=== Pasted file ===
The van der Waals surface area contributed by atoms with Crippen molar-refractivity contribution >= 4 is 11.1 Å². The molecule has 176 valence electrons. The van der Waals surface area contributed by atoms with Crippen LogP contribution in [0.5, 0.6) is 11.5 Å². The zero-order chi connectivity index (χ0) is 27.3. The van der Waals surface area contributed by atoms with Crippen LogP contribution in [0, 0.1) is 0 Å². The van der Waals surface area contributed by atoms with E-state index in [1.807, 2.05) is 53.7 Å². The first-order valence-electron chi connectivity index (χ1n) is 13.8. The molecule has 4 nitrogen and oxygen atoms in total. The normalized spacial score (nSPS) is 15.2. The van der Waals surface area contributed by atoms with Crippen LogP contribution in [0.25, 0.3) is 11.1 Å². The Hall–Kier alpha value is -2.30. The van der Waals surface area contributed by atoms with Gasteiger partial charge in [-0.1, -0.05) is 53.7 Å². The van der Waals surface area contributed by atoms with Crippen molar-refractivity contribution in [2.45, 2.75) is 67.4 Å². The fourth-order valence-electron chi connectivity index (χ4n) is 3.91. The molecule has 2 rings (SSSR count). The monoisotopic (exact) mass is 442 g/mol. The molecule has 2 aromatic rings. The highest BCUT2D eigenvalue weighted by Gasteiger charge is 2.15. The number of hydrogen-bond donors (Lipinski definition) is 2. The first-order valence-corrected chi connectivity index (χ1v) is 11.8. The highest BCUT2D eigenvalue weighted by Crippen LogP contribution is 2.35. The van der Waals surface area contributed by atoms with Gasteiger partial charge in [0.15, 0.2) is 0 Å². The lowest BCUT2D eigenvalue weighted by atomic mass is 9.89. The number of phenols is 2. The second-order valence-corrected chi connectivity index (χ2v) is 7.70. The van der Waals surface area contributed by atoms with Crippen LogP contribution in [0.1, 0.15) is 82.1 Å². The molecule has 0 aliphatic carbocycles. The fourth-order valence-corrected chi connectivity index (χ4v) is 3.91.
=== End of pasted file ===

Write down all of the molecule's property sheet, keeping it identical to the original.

The van der Waals surface area contributed by atoms with Crippen molar-refractivity contribution >= 4 is 11.1 Å². The molecule has 176 valence electrons. The van der Waals surface area contributed by atoms with Crippen LogP contribution in [0.5, 0.6) is 11.5 Å². The zero-order chi connectivity index (χ0) is 27.3. The van der Waals surface area contributed by atoms with Crippen LogP contribution in [0, 0.1) is 0 Å². The van der Waals surface area contributed by atoms with E-state index in [1.807, 2.05) is 53.7 Å². The first-order valence-electron chi connectivity index (χ1n) is 13.8. The molecule has 4 nitrogen and oxygen atoms in total. The normalized spacial score (nSPS) is 15.2. The van der Waals surface area contributed by atoms with Crippen LogP contribution in [0.25, 0.3) is 11.1 Å². The Hall–Kier alpha value is -2.30. The van der Waals surface area contributed by atoms with Gasteiger partial charge in [-0.1, -0.05) is 53.7 Å². The van der Waals surface area contributed by atoms with Crippen molar-refractivity contribution in [2.45, 2.75) is 67.4 Å². The fourth-order valence-electron chi connectivity index (χ4n) is 3.91. The molecule has 2 rings (SSSR count). The monoisotopic (exact) mass is 442 g/mol. The molecule has 2 aromatic rings. The highest BCUT2D eigenvalue weighted by Gasteiger charge is 2.15. The number of hydrogen-bond donors (Lipinski definition) is 2. The first-order valence-corrected chi connectivity index (χ1v) is 11.8. The highest BCUT2D eigenvalue weighted by Crippen LogP contribution is 2.35. The van der Waals surface area contributed by atoms with Gasteiger partial charge in [0.15, 0.2) is 0 Å². The lowest BCUT2D eigenvalue weighted by atomic mass is 9.89. The number of phenols is 2. The second-order valence-corrected chi connectivity index (χ2v) is 7.70. The van der Waals surface area contributed by atoms with Crippen LogP contribution in [0.1, 0.15) is 82.1 Å². The molecule has 0 aliphatic carbocycles. The fourth-order valence-corrected chi connectivity index (χ4v) is 3.91.